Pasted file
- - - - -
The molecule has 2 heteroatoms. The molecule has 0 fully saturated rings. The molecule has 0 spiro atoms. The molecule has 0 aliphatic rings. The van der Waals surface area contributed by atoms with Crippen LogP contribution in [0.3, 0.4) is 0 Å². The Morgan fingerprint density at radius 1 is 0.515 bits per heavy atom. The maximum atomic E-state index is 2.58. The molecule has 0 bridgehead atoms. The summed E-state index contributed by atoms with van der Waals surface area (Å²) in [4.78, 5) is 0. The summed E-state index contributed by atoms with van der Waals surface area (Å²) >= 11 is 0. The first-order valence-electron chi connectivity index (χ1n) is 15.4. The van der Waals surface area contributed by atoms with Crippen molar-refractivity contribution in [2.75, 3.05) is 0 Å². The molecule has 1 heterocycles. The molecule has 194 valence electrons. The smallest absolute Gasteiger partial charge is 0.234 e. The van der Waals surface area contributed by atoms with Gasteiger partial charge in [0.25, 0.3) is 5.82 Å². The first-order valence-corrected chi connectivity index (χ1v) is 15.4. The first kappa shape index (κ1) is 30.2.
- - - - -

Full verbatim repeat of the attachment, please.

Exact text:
The molecule has 2 heteroatoms. The molecule has 0 fully saturated rings. The molecule has 0 spiro atoms. The molecule has 0 aliphatic rings. The van der Waals surface area contributed by atoms with Crippen LogP contribution in [0.3, 0.4) is 0 Å². The Morgan fingerprint density at radius 1 is 0.515 bits per heavy atom. The maximum atomic E-state index is 2.58. The molecule has 0 bridgehead atoms. The summed E-state index contributed by atoms with van der Waals surface area (Å²) in [4.78, 5) is 0. The summed E-state index contributed by atoms with van der Waals surface area (Å²) >= 11 is 0. The first-order valence-electron chi connectivity index (χ1n) is 15.4. The van der Waals surface area contributed by atoms with Crippen molar-refractivity contribution in [2.75, 3.05) is 0 Å². The molecule has 1 heterocycles. The molecule has 194 valence electrons. The smallest absolute Gasteiger partial charge is 0.234 e. The van der Waals surface area contributed by atoms with Gasteiger partial charge in [0.25, 0.3) is 5.82 Å². The first-order valence-corrected chi connectivity index (χ1v) is 15.4. The first kappa shape index (κ1) is 30.2.